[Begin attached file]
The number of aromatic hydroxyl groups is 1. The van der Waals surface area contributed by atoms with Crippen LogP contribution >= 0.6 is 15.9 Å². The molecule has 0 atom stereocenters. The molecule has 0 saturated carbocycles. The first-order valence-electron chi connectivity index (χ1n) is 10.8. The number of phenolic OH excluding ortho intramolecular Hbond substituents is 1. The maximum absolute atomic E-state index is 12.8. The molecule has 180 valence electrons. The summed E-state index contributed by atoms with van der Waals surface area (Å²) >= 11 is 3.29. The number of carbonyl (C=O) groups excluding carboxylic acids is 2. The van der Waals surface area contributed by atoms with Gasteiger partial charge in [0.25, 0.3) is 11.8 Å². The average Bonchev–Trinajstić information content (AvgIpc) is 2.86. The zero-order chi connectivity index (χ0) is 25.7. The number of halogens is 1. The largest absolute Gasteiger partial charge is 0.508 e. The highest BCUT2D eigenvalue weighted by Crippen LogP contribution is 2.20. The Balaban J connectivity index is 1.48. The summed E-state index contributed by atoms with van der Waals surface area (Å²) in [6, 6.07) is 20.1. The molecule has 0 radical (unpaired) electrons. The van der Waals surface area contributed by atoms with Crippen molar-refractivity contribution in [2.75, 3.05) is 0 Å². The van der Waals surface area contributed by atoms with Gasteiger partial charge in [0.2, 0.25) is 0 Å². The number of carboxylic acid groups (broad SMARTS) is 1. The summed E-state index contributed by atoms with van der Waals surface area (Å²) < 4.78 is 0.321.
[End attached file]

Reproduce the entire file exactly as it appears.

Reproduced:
The number of aromatic hydroxyl groups is 1. The van der Waals surface area contributed by atoms with Crippen LogP contribution >= 0.6 is 15.9 Å². The molecule has 0 atom stereocenters. The molecule has 0 saturated carbocycles. The first-order valence-electron chi connectivity index (χ1n) is 10.8. The number of phenolic OH excluding ortho intramolecular Hbond substituents is 1. The maximum absolute atomic E-state index is 12.8. The molecule has 180 valence electrons. The summed E-state index contributed by atoms with van der Waals surface area (Å²) >= 11 is 3.29. The number of carbonyl (C=O) groups excluding carboxylic acids is 2. The van der Waals surface area contributed by atoms with Gasteiger partial charge in [0.25, 0.3) is 11.8 Å². The average Bonchev–Trinajstić information content (AvgIpc) is 2.86. The zero-order chi connectivity index (χ0) is 25.7. The number of halogens is 1. The largest absolute Gasteiger partial charge is 0.508 e. The highest BCUT2D eigenvalue weighted by Crippen LogP contribution is 2.20. The Balaban J connectivity index is 1.48. The summed E-state index contributed by atoms with van der Waals surface area (Å²) in [6, 6.07) is 20.1. The molecule has 0 radical (unpaired) electrons. The van der Waals surface area contributed by atoms with Crippen molar-refractivity contribution in [2.75, 3.05) is 0 Å². The van der Waals surface area contributed by atoms with Gasteiger partial charge in [0.2, 0.25) is 0 Å². The number of carboxylic acid groups (broad SMARTS) is 1. The summed E-state index contributed by atoms with van der Waals surface area (Å²) < 4.78 is 0.321.